Diggory Hadoke reviews the latest sales across the popular auctioneers and shares his expectations for upcoming auctions 

The beautiful Bowcliffe Hall near Leeds hosted the first of Bonhams valuation days on 25 September, ahead of their Knightsbridge sale on 28 November

Southams kicked off September with a sale on the 12th at their spiffy new location in Bedford. The catalogue extended to 168 pages of nicely illustrated and well-photographed lots, all printed on quality matt-finish paper in full colour.

The range of items on offer included plenty of ammunition, vintage pistols and military rifles, a smattering of bayonets, swords and bowie knives and both vintage British shotguns, from muzzle-loaders to modern breech-loaders, and a final section of foreign over & under guns.

Of course, air rifles were in good supply. For some reason, Southams has always been a good place to pick up decent secondhand air rifles.

My particular favourite is the Weihrauch HW35 from the 1980s era, especially the ‘export’ version. They were expensive in their day, are very well built and accurate. I had one when I was about thirteen and it transformed my rabbit-bagging fortunes compared to my BSA Meteor.

When I put a ‘scope on it, I realised that, if I held steady, I would achieve a kill for almost every shot at sensible ranges. I bought one at Southams a few years ago for my nephew and he has accounted for an untold number of rats around his duck pond since then.

On to Holt’s and the long preamble to their sale ending with the 17 September event in Kensington. Holt’s have upped their game recently with the addition to the team of Simon Reinhold, the former editor of Fieldsports Journal and before that a BASC stalwart.

Simon has made Holt’s online presence, through social media platforms, more cohesive and visible. Facebook has featured regular slots of Nick Holt showing one of the upcoming lots, talking about it lovingly and encouraging punters to get involved.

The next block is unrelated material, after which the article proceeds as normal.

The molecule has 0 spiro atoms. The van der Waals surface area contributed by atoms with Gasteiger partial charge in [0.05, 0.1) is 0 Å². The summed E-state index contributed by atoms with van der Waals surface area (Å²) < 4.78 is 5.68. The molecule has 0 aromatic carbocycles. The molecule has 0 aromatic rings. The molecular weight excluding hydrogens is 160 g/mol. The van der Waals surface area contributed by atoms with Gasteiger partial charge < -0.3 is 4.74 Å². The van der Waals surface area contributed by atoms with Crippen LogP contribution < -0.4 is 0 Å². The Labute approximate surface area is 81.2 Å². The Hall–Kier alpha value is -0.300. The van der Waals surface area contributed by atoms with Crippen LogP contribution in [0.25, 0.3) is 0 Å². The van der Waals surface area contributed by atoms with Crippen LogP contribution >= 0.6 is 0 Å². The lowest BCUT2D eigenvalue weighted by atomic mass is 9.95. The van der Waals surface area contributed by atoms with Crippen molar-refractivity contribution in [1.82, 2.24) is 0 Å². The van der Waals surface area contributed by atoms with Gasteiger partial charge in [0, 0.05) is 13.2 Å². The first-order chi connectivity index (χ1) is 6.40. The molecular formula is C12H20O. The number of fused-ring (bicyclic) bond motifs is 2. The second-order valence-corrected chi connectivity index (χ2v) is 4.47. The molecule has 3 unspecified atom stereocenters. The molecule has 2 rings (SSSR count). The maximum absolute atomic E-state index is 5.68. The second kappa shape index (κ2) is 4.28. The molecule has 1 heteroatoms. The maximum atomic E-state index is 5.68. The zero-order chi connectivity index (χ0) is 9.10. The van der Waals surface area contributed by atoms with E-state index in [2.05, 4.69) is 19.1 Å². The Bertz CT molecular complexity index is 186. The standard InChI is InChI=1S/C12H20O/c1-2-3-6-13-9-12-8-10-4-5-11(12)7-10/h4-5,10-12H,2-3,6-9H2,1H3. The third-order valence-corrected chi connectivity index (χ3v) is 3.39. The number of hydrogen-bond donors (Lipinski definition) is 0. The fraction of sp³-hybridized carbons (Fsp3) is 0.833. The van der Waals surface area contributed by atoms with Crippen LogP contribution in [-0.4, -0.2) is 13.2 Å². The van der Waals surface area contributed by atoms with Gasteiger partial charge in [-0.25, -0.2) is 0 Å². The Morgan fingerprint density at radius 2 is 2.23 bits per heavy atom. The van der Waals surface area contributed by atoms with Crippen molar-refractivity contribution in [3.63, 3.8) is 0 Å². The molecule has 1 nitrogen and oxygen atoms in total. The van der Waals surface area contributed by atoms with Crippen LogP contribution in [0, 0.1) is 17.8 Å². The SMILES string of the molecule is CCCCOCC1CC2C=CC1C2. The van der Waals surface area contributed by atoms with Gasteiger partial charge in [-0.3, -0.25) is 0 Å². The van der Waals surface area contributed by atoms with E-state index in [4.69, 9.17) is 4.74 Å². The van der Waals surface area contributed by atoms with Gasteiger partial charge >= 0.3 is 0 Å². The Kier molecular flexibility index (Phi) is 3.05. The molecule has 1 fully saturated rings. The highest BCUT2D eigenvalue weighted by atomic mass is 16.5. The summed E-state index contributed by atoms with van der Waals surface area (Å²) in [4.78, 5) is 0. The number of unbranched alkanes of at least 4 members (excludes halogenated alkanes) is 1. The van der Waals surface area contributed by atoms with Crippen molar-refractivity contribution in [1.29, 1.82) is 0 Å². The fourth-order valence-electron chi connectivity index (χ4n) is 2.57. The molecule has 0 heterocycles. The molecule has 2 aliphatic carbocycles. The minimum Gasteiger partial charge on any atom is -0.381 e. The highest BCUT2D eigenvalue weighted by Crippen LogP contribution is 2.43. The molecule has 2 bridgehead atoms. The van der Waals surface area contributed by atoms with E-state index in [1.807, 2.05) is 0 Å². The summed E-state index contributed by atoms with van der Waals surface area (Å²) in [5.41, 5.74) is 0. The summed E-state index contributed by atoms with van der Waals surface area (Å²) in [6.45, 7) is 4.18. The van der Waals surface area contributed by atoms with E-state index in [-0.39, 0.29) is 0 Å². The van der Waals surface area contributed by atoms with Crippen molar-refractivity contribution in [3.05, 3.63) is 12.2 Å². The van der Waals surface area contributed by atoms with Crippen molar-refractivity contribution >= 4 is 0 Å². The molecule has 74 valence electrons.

Holt’s featured a lot of pairs in the sale. From AYAs to Boss and Purdey and everything in between. The US market for pairs seems to be a little soft right now but they can represent very good value if you have a budget around £15,000. A mid-weight 1930s pair of Purdeys caught my eye. With 29″ barrels and retaining a good bit of colour they were estimated at £12,000-£16,000.

My observations of the nearly-new best gun market seems to confirm my impressions, penned a few issues ago, that the market is not kind to people who bought them in the last twenty years. Despite the argument that, once a decade has passed, the makers can get your money back plus a small profit; these claims simply don’t add up. 

I noted one gun dealer advertising an ‘as new’ Steve Kelly engraved Purdey ‘extra-finish’ model 12-bore for £42,000. Despite now costing £180,000 it was not moving. Without auctioneer’s commission to account for, the asking price looks very reasonable yet these guns are not moving fast.

The asking price is basically what it would have cost in about 2000 – twenty years ago. For the price of a new example of this gun, Holt’s had a suite of three Purdey double rifles and shotguns (comprising a double rifle, a side-by-side shotgun and an over-and-under shotgun) made in 1986 to the very highest specification. The estimate was £150,000-£180,000.